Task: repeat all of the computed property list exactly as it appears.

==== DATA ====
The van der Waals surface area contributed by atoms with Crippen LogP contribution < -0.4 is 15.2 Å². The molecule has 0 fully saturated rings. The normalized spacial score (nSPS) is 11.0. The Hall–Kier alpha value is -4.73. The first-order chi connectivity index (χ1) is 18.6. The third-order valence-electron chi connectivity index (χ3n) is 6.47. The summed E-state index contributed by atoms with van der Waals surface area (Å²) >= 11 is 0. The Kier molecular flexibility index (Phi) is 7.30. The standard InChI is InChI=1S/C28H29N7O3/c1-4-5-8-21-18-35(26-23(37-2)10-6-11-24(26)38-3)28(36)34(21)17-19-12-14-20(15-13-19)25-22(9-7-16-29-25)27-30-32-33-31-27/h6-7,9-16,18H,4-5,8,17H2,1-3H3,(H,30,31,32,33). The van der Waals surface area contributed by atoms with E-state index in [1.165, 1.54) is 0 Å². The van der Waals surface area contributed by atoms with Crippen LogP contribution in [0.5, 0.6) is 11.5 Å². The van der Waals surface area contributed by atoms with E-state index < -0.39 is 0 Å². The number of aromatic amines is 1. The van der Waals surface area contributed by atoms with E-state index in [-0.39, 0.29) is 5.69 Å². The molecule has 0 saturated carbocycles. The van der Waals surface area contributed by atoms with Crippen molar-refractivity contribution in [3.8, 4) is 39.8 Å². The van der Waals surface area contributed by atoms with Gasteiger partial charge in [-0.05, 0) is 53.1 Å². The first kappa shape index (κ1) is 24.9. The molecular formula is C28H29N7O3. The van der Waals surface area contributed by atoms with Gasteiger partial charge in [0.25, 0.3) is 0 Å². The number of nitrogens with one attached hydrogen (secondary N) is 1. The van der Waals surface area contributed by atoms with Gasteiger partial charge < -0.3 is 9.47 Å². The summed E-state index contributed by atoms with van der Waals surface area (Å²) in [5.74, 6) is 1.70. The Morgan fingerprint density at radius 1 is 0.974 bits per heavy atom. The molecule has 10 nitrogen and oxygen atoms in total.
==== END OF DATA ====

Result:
The van der Waals surface area contributed by atoms with Crippen LogP contribution < -0.4 is 15.2 Å². The molecule has 0 fully saturated rings. The normalized spacial score (nSPS) is 11.0. The Hall–Kier alpha value is -4.73. The first-order chi connectivity index (χ1) is 18.6. The third-order valence-electron chi connectivity index (χ3n) is 6.47. The summed E-state index contributed by atoms with van der Waals surface area (Å²) >= 11 is 0. The Kier molecular flexibility index (Phi) is 7.30. The standard InChI is InChI=1S/C28H29N7O3/c1-4-5-8-21-18-35(26-23(37-2)10-6-11-24(26)38-3)28(36)34(21)17-19-12-14-20(15-13-19)25-22(9-7-16-29-25)27-30-32-33-31-27/h6-7,9-16,18H,4-5,8,17H2,1-3H3,(H,30,31,32,33). The van der Waals surface area contributed by atoms with E-state index in [1.165, 1.54) is 0 Å². The van der Waals surface area contributed by atoms with Crippen LogP contribution in [0.5, 0.6) is 11.5 Å². The van der Waals surface area contributed by atoms with E-state index < -0.39 is 0 Å². The number of aromatic amines is 1. The van der Waals surface area contributed by atoms with E-state index in [-0.39, 0.29) is 5.69 Å². The molecule has 0 saturated carbocycles. The van der Waals surface area contributed by atoms with Crippen molar-refractivity contribution in [3.8, 4) is 39.8 Å². The van der Waals surface area contributed by atoms with Gasteiger partial charge in [-0.05, 0) is 53.1 Å². The first kappa shape index (κ1) is 24.9. The molecular formula is C28H29N7O3. The van der Waals surface area contributed by atoms with Gasteiger partial charge in [0.25, 0.3) is 0 Å². The number of nitrogens with one attached hydrogen (secondary N) is 1. The van der Waals surface area contributed by atoms with Gasteiger partial charge < -0.3 is 9.47 Å². The summed E-state index contributed by atoms with van der Waals surface area (Å²) in [5.74, 6) is 1.70. The Morgan fingerprint density at radius 1 is 0.974 bits per heavy atom. The molecule has 10 nitrogen and oxygen atoms in total.